The Potala palace, one of Tibet's largest and best known landmarks, is an enormous fortresslike structure located in the Tibetan capital Lhasa. The Potala served as the winter residence of the Dalai Lamas and as the locus of the Tibetan government from the seventeenth century to the fourteenth Dalai Lama's flight from Tibet in 1959. In thirteen floors said to contain more than one thousand rooms, the Potala encompasses an elaborate conglomeration of residential chambers, reception and assembly halls, temples, reliquary chapels, monastic quarters, and offices. Located atop a small hill called Mar po ri on the northwestern edge of Lhasa, the palace's full name is the Summit Palace of Potala (Rtse potala'i phobrang). The name refers to Mount Potalaka in India, which is revered as the abode of the compassionate bodhisattva Avalokiteśvara, who is believed to manifest in the figure of the Dalai Lamas.
The earliest foundations of the palace date to the Tibetan king Srong btsan sgam po (r. ca. 614–650), who moved his capital to Lhasa from the south, erecting an eleven-storied structure on Mar po ri in 637 that served as the center for his court. Some ten centuries later, in 1645, the fifth Dalai Lama (1617–1682) began renovations to this structure, planning a new ecclesiastic residence and offices for the Dga' ldan pho brang—the central Tibetan government—all to be moved from the nearby 'Bras spungs (pronounced Drepung) Monastery. These additions included the socalled White Palace, composed mainly of administrative and residential quarters, and the upper Red Palace containing rooms used for religious purposes, which now include the reliquary tombs of the fifth and seventh through thirteenth Dalai Lamas. Construction continued for many decades and was not finished until the close of the seventeenth century. According to Tibetan histories, the fifth Dalai Lama's adroit regent Sangs rgyas rgya mtsho (1653–1705) kept news of the hierarch's death secret for more than twelve years in order to bring this monumental project to completion. Jesuit missionaries Albert Dorville and Johannes Grueber published sketches of the partially erected Potala palace, which they witnessed while passing through Lhasa in 1661.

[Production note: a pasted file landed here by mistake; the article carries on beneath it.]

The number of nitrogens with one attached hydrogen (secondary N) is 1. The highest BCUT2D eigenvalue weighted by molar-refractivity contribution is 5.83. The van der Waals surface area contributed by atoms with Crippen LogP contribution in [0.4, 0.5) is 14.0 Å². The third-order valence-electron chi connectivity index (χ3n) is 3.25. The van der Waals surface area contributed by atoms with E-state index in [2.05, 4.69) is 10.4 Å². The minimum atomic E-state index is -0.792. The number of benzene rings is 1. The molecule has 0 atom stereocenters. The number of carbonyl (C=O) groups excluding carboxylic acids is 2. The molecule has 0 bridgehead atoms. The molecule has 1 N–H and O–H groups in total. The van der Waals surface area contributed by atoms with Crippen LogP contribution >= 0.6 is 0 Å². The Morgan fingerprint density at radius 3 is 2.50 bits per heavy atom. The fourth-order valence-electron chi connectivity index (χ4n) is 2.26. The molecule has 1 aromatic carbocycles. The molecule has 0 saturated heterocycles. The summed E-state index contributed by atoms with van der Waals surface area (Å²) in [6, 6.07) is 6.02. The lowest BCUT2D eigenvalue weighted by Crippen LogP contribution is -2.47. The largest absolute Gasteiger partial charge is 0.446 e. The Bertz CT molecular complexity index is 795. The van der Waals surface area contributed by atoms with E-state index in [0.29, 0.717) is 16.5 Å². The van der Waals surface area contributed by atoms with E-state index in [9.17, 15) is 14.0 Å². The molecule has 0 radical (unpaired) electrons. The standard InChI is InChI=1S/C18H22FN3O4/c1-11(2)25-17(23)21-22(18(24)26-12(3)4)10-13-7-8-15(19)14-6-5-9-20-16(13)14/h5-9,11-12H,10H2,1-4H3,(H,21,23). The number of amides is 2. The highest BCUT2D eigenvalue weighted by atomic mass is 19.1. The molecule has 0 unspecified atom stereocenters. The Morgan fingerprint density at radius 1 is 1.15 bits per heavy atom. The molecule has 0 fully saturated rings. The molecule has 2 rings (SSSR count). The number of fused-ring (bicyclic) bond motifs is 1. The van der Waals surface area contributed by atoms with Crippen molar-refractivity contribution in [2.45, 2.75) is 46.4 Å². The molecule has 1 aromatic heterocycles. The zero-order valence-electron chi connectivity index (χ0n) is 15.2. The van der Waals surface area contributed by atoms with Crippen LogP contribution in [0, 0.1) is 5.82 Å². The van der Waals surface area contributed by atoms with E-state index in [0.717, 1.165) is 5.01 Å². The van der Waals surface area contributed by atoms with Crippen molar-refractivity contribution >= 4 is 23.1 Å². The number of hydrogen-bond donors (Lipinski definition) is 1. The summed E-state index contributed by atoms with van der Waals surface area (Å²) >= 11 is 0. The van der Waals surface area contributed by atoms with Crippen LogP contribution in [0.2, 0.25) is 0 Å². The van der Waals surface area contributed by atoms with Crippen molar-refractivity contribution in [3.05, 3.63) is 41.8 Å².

For nearly three hundred years, the Potala served as an epicenter of Tibetan religious and political power. The outer facade was shelled by occupying Chinese troops in 1959, the time of the fourteenth Dalai Lama's
flight into exile in India. Since then, much of the Shol village, a frequent destination of the flamboyant sixth Dalai Lama (1683–1707), located at the palace's foot, has been systematically dismantled. Although the Potala's structural damage was subsequently repaired, the vacant palace remains a potent symbol for the absence of Tibet's principal religious and political leader.
The Potala's massive structure also continues to play a central part in contemporary Tibetan religious practice. It forms the northern boundary of the large circumambulation route around Lhasa called the gling skor (pronounced ling khor) or sanctuary circuit. Pilgrims visit the palace daily, winding through its many inner chambers, reciting prayers and presenting offerings at its many hundreds of shrines. In 1994 the Potala was named a UNESCO World Heritage Site.
Bishop, Peter. "Reading the Potala." In Sacred Spaces and Powerful Places in Tibetan Culture: A Collection of Essays, ed. Toni Huber. Dharamsala, India: Library of Tibetan Works and Archives, 1999.
Larsen, Knud, and Sinding-Larsen, Amund. The Lhasa Atlas: Traditional Tibetan Architecture and Townscape. Boston: Shambhala, 2001.